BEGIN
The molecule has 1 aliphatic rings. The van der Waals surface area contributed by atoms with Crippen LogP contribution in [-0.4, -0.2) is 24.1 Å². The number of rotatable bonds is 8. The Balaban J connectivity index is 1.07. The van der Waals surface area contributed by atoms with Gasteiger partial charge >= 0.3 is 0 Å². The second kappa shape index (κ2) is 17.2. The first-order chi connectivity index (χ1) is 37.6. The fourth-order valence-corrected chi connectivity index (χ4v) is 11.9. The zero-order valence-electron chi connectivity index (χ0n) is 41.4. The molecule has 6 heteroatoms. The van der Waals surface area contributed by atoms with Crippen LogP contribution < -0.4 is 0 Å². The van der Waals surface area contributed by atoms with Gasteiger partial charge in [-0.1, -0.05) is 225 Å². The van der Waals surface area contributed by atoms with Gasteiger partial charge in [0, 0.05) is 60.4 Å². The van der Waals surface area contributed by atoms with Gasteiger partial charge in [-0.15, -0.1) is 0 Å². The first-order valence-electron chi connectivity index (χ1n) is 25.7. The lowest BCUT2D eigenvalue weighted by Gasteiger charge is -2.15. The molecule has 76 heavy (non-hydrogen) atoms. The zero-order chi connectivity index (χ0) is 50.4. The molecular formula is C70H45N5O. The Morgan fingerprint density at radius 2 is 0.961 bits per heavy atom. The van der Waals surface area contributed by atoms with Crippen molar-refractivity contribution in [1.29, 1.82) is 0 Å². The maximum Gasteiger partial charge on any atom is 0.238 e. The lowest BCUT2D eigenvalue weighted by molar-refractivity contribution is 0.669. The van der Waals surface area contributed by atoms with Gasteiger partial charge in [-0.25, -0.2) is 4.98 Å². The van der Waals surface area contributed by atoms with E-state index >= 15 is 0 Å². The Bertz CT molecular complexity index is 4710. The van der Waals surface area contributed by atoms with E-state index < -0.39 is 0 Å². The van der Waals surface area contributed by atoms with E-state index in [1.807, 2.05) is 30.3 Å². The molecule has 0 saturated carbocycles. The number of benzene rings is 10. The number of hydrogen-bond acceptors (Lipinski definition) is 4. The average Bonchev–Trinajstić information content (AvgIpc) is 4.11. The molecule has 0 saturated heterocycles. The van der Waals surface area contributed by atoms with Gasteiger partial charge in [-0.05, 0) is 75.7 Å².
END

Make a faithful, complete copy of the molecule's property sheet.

The molecule has 1 aliphatic rings. The van der Waals surface area contributed by atoms with Crippen LogP contribution in [-0.4, -0.2) is 24.1 Å². The number of rotatable bonds is 8. The Balaban J connectivity index is 1.07. The van der Waals surface area contributed by atoms with Gasteiger partial charge >= 0.3 is 0 Å². The second kappa shape index (κ2) is 17.2. The first-order chi connectivity index (χ1) is 37.6. The fourth-order valence-corrected chi connectivity index (χ4v) is 11.9. The zero-order valence-electron chi connectivity index (χ0n) is 41.4. The molecule has 6 heteroatoms. The van der Waals surface area contributed by atoms with Crippen LogP contribution < -0.4 is 0 Å². The van der Waals surface area contributed by atoms with Gasteiger partial charge in [-0.1, -0.05) is 225 Å². The van der Waals surface area contributed by atoms with Gasteiger partial charge in [0, 0.05) is 60.4 Å². The van der Waals surface area contributed by atoms with Gasteiger partial charge in [-0.15, -0.1) is 0 Å². The first-order valence-electron chi connectivity index (χ1n) is 25.7. The lowest BCUT2D eigenvalue weighted by Gasteiger charge is -2.15. The molecule has 76 heavy (non-hydrogen) atoms. The zero-order chi connectivity index (χ0) is 50.4. The molecular formula is C70H45N5O. The Morgan fingerprint density at radius 2 is 0.961 bits per heavy atom. The van der Waals surface area contributed by atoms with Crippen molar-refractivity contribution in [1.29, 1.82) is 0 Å². The maximum Gasteiger partial charge on any atom is 0.238 e. The lowest BCUT2D eigenvalue weighted by molar-refractivity contribution is 0.669. The van der Waals surface area contributed by atoms with Gasteiger partial charge in [-0.25, -0.2) is 4.98 Å². The van der Waals surface area contributed by atoms with E-state index >= 15 is 0 Å². The Bertz CT molecular complexity index is 4710. The van der Waals surface area contributed by atoms with E-state index < -0.39 is 0 Å². The van der Waals surface area contributed by atoms with E-state index in [1.807, 2.05) is 30.3 Å². The molecule has 0 saturated carbocycles. The number of benzene rings is 10. The number of hydrogen-bond acceptors (Lipinski definition) is 4. The average Bonchev–Trinajstić information content (AvgIpc) is 4.11. The molecule has 0 saturated heterocycles. The van der Waals surface area contributed by atoms with Gasteiger partial charge in [-0.05, 0) is 75.7 Å².